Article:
Universal Audio Galaxy review: a meticulously modelled tape echo emulator

It’s inspired by the 1974 Roland Space Echo, but has this pedalboard-friendly multi-head delay with added reverb got it taped?

Universal Audio Galaxy
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Review Overview

Our rating


Our verdict

Does a fine job of capturing that old Space Echo magic – with one or two smart bonus features – in a compact box.

The first generation of Universal Audio stompboxes were all about options. Those three pedals arrived in 2021 offering five kinds of modulation, four types of reverb and four very distinct delay algorithms. So perhaps the biggest surprise in the 2023 crop is that this unit, the Galaxy ’74 Tape Echo & Reverb, only sets out to emulate a single effect. Oh, but what an effect…

If you’ve ever owned a real Roland Space Echo, you’ll know just how great its multi-head delay sounds can be. You’ll also know that it’s the size of a microwave and twice as heavy, making this near-mythical piece of vintage kit a prime candidate for the modern digital treatment. The only snag for UA is that somebody else got there first – and not just anybody.

It was barely a year ago that Boss, arguably the biggest name in the world of guitar pedals and itself a subsidiary of the Roland Corporation, launched not one but two modern recreations of the RE-201 Space Echo: the three-footswitch RE-202 and the compact RE-2. The challenge for the Galaxy is that it’s more expensive than either of them, so to say it’d better be good is an understatement.

There are no presets on the three new UAFX stompers, so the control surfaces are pretty simple. In this case you get rate, feedback, output volume and input volume for the delay, plus dwell (input gain) and volume for the reverb – a digital emulation of the spring effect built into the RE-201. There’s a non-latching toggle switch that lets you flip through all seven possible combinations of three tape heads, and another switch to engage the ‘alt’ functions of the lower three knobs: tape age, echo bass and echo treble.

Universal Audio Galaxy

The second footswitch offers tap tempo, but can also be held down for what the manual calls ‘performance FX’. Can’t wait to find out what that means…

In Use

Given the piggybank-shattering prices, it’s no wonder the UAFX angle up to now has been impeccable audio quality. That’s a little harder to judge when the effect in question is slightly lo-fi by nature, but the Galaxy certainly picks up where the Starlight Echo Station left off.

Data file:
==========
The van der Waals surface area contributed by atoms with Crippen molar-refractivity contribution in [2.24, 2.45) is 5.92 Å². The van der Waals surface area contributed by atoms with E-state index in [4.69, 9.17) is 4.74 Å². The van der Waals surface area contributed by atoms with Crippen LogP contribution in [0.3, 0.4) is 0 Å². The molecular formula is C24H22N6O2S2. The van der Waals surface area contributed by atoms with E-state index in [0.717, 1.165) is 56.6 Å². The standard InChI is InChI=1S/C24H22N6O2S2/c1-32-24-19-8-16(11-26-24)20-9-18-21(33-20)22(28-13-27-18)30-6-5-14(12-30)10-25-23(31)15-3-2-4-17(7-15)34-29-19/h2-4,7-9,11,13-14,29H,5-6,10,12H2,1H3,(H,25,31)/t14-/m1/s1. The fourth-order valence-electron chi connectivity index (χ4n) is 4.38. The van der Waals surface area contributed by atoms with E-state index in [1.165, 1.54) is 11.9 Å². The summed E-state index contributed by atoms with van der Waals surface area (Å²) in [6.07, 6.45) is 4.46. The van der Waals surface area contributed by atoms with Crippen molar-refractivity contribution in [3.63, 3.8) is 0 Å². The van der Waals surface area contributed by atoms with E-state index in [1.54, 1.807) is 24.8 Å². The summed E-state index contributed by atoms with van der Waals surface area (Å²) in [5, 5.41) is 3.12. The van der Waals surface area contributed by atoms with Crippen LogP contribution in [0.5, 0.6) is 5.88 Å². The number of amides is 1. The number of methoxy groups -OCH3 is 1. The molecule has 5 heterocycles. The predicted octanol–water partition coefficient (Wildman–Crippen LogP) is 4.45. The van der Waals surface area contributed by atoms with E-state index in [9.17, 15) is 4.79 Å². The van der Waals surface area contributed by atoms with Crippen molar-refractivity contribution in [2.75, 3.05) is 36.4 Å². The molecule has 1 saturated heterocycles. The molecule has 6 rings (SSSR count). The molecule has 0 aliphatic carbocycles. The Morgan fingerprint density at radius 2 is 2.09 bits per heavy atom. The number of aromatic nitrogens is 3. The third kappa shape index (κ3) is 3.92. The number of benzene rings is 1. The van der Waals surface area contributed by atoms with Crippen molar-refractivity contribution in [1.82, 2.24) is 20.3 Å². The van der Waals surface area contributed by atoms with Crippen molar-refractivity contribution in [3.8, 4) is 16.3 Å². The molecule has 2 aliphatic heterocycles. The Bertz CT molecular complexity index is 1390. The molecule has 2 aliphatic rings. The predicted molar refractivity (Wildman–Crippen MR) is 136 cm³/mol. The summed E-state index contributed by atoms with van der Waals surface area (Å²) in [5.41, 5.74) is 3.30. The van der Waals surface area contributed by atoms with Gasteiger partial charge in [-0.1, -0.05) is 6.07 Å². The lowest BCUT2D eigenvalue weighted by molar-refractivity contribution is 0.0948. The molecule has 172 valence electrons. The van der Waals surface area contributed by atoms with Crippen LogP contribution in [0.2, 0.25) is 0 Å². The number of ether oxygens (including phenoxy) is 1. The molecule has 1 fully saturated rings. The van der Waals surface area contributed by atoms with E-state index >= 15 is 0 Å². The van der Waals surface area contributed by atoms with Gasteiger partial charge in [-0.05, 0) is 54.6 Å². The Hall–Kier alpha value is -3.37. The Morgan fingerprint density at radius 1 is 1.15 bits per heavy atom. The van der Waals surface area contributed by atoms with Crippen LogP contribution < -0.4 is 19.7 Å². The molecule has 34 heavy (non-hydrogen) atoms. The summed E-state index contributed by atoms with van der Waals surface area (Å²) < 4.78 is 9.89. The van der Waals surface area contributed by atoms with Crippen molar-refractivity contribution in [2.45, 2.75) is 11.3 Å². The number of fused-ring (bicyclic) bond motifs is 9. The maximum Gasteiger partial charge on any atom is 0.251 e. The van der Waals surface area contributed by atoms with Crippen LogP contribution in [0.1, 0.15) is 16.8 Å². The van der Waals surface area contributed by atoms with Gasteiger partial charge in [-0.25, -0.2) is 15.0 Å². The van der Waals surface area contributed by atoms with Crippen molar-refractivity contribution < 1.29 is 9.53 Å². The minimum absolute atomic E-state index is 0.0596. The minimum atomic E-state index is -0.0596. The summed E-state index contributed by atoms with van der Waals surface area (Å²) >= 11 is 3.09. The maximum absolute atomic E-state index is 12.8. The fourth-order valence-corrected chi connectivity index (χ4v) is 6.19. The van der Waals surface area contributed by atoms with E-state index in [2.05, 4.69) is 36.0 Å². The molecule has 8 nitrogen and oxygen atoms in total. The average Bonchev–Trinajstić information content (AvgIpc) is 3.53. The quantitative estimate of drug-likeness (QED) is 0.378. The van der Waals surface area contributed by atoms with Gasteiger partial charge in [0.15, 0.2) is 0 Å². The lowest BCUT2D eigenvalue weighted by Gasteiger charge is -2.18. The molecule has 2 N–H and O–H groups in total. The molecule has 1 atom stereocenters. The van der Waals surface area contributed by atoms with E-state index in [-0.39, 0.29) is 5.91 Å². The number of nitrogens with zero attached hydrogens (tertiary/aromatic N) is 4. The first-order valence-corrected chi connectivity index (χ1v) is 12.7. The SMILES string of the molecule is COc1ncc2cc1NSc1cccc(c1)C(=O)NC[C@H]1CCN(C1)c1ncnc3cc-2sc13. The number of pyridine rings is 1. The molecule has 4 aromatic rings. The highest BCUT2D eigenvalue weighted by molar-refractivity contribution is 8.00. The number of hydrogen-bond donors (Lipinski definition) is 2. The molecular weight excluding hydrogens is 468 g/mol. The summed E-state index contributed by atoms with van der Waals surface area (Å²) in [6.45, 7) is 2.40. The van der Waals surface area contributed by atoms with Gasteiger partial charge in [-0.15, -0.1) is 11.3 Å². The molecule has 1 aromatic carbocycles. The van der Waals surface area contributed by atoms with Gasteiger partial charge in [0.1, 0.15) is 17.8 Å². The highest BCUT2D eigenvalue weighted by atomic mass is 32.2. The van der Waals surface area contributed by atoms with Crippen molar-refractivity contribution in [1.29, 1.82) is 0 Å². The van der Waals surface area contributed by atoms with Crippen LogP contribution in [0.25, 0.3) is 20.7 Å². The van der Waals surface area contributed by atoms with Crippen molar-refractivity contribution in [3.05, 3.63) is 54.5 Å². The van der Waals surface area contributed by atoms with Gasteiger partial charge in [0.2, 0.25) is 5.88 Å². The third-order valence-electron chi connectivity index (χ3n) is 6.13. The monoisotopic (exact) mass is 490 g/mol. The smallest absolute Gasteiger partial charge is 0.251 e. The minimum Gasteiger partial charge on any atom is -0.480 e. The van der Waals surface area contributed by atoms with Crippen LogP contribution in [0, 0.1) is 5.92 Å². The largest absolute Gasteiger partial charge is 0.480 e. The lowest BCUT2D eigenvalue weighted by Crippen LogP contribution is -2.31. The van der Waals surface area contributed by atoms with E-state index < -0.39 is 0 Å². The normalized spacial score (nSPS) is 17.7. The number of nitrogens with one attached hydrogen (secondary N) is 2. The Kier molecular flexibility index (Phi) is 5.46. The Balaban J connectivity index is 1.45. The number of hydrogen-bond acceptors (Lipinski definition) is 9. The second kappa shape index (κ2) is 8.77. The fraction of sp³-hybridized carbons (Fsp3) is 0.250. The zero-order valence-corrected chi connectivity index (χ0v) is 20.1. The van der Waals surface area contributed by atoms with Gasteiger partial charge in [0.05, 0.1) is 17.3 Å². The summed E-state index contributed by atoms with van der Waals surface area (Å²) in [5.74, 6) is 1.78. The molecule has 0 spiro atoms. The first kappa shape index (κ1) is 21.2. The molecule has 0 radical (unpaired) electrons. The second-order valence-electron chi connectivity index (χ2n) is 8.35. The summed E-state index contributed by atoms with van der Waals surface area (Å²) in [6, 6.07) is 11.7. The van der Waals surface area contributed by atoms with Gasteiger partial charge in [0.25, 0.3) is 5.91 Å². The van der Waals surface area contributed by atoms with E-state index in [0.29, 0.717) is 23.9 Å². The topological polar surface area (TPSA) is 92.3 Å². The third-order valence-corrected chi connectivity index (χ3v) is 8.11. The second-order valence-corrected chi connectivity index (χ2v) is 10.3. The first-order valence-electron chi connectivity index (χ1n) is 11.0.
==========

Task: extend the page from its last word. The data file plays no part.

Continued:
Starting out in one of the single-head modes, with the reverb off and tape age at minimum, what comes out is so true to the Space Echo sound it’s almost weird. The repeats aren’t noticeably darker than the dry signal, just a teeny bit more ‘narrowband’, and with a hint of phasey colour to go with the subtle pitch modulation.

Adding a second head for overlapping repeats brings more pronounced phasing effects, while maxing out the tape age introduces more wobble and, every now and then, a seemingly random moment of pure wooziness. Get the alternative knob functions involved and you have complete control over every aspect of the delay sound. More power to tweak the reverb as well would have been nice, but at least its middly timbre is vintage-correct.

Universal Audio Galaxy

And that ‘performance FX’ feature? It’s a shortcut to the infamous snowballing self-oscillation effect otherwise achieved by cranking the feedback dial – just as realistic as the Boss RE-202’s warp mode, but more aggressive in its rush to get out of control. (If you’re not a fan of sonic snowballs, note that you can use the UAFX Control app to change the function of the second footswitch to a separate bypass for the reverb.)

So, does the Galaxy’s audio purity lift it clear of its rivals? To be honest, the margins involved are so fine as to make little difference in the real world. But this pedal does have some unique selling points – not least how strangely lovely it sounds in stereo, despite the lack of any left/right head-splitting options, and how it fits all the features you really need into a small and simple unit.


  • PRICE £325
  • DESCRIPTION Digital stereo tape delay emulator pedal, made in Malaysia
  • CONTROLS Echo rate, feedback, volume and input/age; reverb dwell/bass and volume/treble; non-latching delay head switch (7 combinations); bypass and tap/hold footswitches
  • FEATURES Mono/stereo inputs and outputs, USB-C for firmware updates, Bluetooth for app control; buffered bypass, powered by 9-volt mains supply only (minimum 400mA)
  • DIMENSIONS 148 x 92 x 62mm
  • CONTACT uaudio.com


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